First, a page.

A boom is the steel arm of the crane that carries everything. Just behind the operator’s cab. The boom is the most essential part of the crane helping to lift to dozens of feet.
Almost all hydraulic truck cranes have a boom that have several telescoping sections. For example, some have a boom with 3 sections like a 70-ton Link-Belt hydraulic truck crane. When the load is lifted, the sections telescope out to the needed height. Some of them are even equipped with a jib (a lattice structure attached to the end of the boom.
The rotex gear is located under the crane cabin and let the cab rotate or turn the boom by using a hydraulic motor. For it to operate correctly, must be moving seamlessly from right to left and up and down. That is what the rotex gear is for. This allows the crane to move at odd angles and positions which may be necessary for the job it is being used for. It’s usually controlled by pedals inside the cab.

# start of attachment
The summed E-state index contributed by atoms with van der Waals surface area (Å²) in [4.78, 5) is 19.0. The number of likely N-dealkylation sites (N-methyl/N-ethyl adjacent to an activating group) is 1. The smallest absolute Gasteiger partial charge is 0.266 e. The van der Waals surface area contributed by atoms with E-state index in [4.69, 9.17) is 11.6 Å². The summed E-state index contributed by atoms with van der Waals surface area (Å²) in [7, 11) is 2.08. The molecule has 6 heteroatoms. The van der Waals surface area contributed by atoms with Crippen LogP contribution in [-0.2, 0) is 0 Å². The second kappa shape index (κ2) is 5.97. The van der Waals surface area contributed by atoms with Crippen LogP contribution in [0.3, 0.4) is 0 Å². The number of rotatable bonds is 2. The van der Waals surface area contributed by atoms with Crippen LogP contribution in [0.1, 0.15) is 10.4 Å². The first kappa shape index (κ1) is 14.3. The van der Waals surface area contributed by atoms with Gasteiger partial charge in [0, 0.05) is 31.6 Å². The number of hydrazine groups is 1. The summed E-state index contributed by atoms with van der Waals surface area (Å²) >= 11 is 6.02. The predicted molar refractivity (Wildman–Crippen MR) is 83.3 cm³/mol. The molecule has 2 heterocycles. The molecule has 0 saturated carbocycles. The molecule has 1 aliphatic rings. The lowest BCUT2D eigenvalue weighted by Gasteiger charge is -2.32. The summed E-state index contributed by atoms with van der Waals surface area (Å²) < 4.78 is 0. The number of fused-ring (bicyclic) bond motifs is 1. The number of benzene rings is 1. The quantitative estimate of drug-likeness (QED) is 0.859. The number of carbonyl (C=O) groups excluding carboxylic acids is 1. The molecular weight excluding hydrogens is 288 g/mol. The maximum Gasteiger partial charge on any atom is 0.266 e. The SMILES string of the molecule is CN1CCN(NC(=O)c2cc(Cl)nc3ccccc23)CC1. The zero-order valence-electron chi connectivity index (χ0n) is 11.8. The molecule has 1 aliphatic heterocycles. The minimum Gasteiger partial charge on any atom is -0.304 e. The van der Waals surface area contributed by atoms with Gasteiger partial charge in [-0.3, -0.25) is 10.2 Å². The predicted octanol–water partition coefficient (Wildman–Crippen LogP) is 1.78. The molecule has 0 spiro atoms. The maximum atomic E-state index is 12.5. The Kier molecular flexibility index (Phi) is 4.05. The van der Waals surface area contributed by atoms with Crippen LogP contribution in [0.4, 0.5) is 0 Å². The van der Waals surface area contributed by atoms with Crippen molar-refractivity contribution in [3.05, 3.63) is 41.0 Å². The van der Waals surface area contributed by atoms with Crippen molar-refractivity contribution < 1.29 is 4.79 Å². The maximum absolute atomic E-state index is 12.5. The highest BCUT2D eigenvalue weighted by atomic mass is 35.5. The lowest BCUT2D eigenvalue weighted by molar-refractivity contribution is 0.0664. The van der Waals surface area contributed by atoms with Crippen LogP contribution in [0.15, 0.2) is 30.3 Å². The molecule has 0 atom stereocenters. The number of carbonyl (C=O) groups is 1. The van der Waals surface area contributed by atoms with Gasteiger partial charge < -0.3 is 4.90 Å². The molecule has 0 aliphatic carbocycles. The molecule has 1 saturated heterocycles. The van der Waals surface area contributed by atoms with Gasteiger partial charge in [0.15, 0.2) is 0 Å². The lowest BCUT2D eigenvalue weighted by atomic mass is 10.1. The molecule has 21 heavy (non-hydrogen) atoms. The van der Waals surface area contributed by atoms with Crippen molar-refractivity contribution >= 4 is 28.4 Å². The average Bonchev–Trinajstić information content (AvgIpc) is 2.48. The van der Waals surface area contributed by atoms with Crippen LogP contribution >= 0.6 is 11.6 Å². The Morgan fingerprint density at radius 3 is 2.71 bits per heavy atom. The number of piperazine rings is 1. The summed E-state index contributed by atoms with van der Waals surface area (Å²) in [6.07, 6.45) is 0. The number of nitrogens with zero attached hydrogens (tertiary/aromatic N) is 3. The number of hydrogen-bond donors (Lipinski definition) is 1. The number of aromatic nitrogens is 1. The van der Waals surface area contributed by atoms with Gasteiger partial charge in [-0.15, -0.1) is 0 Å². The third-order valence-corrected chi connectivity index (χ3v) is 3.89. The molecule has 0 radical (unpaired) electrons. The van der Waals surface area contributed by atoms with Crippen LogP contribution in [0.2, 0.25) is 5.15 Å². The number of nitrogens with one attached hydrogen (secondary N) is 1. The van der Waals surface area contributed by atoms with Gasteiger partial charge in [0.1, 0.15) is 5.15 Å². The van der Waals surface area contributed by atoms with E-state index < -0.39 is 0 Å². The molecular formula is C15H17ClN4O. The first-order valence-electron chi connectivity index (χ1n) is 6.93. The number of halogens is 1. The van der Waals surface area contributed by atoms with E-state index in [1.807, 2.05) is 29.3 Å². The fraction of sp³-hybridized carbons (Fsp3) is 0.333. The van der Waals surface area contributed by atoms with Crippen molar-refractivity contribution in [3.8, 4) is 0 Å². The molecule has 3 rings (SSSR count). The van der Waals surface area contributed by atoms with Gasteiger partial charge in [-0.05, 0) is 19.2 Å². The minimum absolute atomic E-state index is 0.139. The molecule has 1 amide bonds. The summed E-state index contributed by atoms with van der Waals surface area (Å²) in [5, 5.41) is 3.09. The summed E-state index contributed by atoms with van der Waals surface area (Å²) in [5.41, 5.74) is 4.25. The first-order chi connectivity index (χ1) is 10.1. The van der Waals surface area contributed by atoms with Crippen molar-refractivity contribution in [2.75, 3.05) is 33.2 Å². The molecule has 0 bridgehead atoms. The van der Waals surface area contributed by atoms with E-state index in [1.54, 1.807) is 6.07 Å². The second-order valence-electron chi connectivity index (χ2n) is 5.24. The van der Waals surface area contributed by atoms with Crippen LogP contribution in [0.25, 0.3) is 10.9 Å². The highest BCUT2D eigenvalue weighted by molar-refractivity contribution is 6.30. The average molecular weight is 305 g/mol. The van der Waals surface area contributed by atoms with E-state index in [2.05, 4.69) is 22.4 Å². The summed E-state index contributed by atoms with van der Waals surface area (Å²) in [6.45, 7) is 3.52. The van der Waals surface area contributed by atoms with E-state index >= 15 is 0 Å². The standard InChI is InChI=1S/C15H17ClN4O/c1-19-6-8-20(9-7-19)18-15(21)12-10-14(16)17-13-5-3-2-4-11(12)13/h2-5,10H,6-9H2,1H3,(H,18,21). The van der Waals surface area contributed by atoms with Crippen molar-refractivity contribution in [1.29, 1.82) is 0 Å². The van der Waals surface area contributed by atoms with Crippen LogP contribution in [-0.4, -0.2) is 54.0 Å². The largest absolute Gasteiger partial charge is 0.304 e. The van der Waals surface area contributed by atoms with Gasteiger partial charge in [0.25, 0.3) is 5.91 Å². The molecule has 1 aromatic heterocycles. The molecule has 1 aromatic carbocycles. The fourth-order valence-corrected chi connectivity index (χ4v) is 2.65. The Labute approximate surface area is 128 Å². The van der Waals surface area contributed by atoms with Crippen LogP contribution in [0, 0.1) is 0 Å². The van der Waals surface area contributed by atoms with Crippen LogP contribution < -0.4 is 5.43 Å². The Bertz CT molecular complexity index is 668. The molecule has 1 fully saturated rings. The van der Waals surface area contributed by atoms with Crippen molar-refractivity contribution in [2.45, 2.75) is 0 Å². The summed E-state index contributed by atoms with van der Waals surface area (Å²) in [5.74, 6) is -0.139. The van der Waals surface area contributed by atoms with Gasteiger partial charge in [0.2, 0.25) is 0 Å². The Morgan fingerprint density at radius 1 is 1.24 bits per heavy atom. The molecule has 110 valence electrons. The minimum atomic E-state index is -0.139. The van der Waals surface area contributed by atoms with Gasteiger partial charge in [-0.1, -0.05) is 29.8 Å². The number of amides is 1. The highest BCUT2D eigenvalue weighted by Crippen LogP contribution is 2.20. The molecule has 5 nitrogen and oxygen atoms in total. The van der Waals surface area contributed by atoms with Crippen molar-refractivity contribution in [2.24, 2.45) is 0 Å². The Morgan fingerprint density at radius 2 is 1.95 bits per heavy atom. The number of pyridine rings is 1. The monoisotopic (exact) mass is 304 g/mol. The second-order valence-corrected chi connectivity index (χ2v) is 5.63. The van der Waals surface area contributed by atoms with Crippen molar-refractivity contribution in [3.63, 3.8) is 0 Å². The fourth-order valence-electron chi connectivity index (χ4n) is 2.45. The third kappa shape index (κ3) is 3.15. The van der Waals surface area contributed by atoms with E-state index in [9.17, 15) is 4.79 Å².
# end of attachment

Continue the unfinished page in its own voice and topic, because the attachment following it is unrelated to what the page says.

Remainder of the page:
Outriggers are much needed to lift with a mobile crane to be successful. These give a solid base for the crane and are used to improve the stability of the crane throughout the operation. An outrigger can use hundreds of thousands of pounds into the ground underneath the crane.
A counterweight lifts the load easier to save energy. These are often used in traction lifts like cranes, elevators and fairground rides. It is a counterbalance.
The hook on the crane keeps the load attached to the boom and jib. It works together with a steel ball at the end of the jib o keep the lines tight when no load is attached to the crane.
The cable runs from the base of the crane, all along the boom and jib and extend to the hook and steel ball. Depending on the size and cables the crane has the cables can hold anything between 14,000 to 140,000 pounds
Information gathered from: coastcrane.com